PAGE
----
Robert Underwood Johnson, Clarence Clough Buell, Battles and Leaders of the Civil War: Volume 2., The opposing forces at the Second Bull Run. August 16th-September 2d, 1862. (search)
hn E. Penn; 48th Va., Lieut. Virginius Dabney (w), Capt. W. W. Goldsborough (w); 1st Va. (Irish) Battalion, Maj. John Seddon, Capt. 0. C. Henderson. Brigade loss: k, 18; w, 102 = 120. Third Brigade, Col. Alexander G. Taliaferro: 47th Ala., Col. James W. Jackson; 48th Ala., Col. J. L. Sheffield; 10th Va., Lieut.-Col. S. T. Walker (w); 23d Va.,-----; 37th Va., . Brigade loss: k, 22; w, 147=169. Fourth Brigade, Brig.-Gen. William E. Starke, Col. Leroy A. Stafford: 1st La.,-----; 2d La., Col. J. M. Williams; 9th La., Col. Leroy A. Stafford; 10th La.,-----; 15th La., Col. Edmund Pendleton; Coppens's (La.) Battalion, Maj. G. Coppens. Brigade loss: k, 110; w, 269; m, 6 = 385. Artillery, Maj. L. M. Shumaker: Md. Battery (Baltimore Art'y), Capt. J. B. Brockenbrough; Va. Battery, Capt. Joseph Carpenter; Va. Battery, (Hampden Art'y), Capt. William H. Caskie; Va. Battery, Capt. W. E. Cutshaw; Va. Battery (Rockbridge Art'y), Capt. William T. Poague; Va. Battery (Lee Art'y), Capt. Charles I. Rain
Robert Underwood Johnson, Clarence Clough Buell, Battles and Leaders of the Civil War: Volume 2., The opposing forces in the Maryland campaign. (search)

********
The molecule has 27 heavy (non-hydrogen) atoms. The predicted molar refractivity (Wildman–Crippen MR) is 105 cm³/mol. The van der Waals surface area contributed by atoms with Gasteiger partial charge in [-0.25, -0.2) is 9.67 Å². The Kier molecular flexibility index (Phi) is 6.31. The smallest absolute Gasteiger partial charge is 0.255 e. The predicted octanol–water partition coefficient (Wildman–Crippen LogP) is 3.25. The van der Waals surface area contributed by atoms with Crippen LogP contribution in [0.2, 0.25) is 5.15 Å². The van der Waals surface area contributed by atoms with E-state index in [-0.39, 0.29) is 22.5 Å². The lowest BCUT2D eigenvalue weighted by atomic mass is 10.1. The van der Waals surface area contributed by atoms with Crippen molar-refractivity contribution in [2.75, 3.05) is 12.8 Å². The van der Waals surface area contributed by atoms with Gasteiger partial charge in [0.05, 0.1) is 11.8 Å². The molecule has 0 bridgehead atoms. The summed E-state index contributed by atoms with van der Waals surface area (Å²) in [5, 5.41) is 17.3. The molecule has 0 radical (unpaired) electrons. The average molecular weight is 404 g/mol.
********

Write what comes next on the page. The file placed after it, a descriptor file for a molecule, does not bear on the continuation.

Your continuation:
----; 37th Va.,----. Brigade loss: Antietam, k, 41; w, 132 = 173. Jones's Brigade, Col. Bradley T. Johnson, Capt. John E. Penn (w), Capt. A. C. Page (w), Capt. R. W. Withers: 21st Va., Capt. A. C. Page; 42d Va., Capt. R. W. Withers; 48th Va., Capt. John H. Candler; 1st Va. Battalion, Lieut. C. A. Davidson. Brigade loss not separately reported. Starke's Brigade, Brig.-Gen. William E. Starke, Col. Leroy A. Stafford (w), Col. Edmund Pendleton: 1st La., Lieut.-Col. M. Nolan (w); 2d La., Col. J. M. Williams (w); 9th La., Col. Leroy A. Stafford; 10th La., Capt. t. D. Monier; 15th La., Col. Edmund Pendleton; 1st La. Battalion (Zouaves), Lieut.-Col. G. Coppens. Brigade loss (partial): Antietam, k, 81; w, 189; in, 17 = 287. Artillery, Maj. L. M. Shumaker: Md. Battery (Baltimore Battery), Capt. J. B. Brocken-brough; Va. Battery (Alleghany Art'y), Capt. Joseph Carpenter; Va. Battery (Danville Art'y), Capt. George W. Wooding; Va. Battery (Hampden Art'y), Capt. William H. Caskie; Va. Battery, (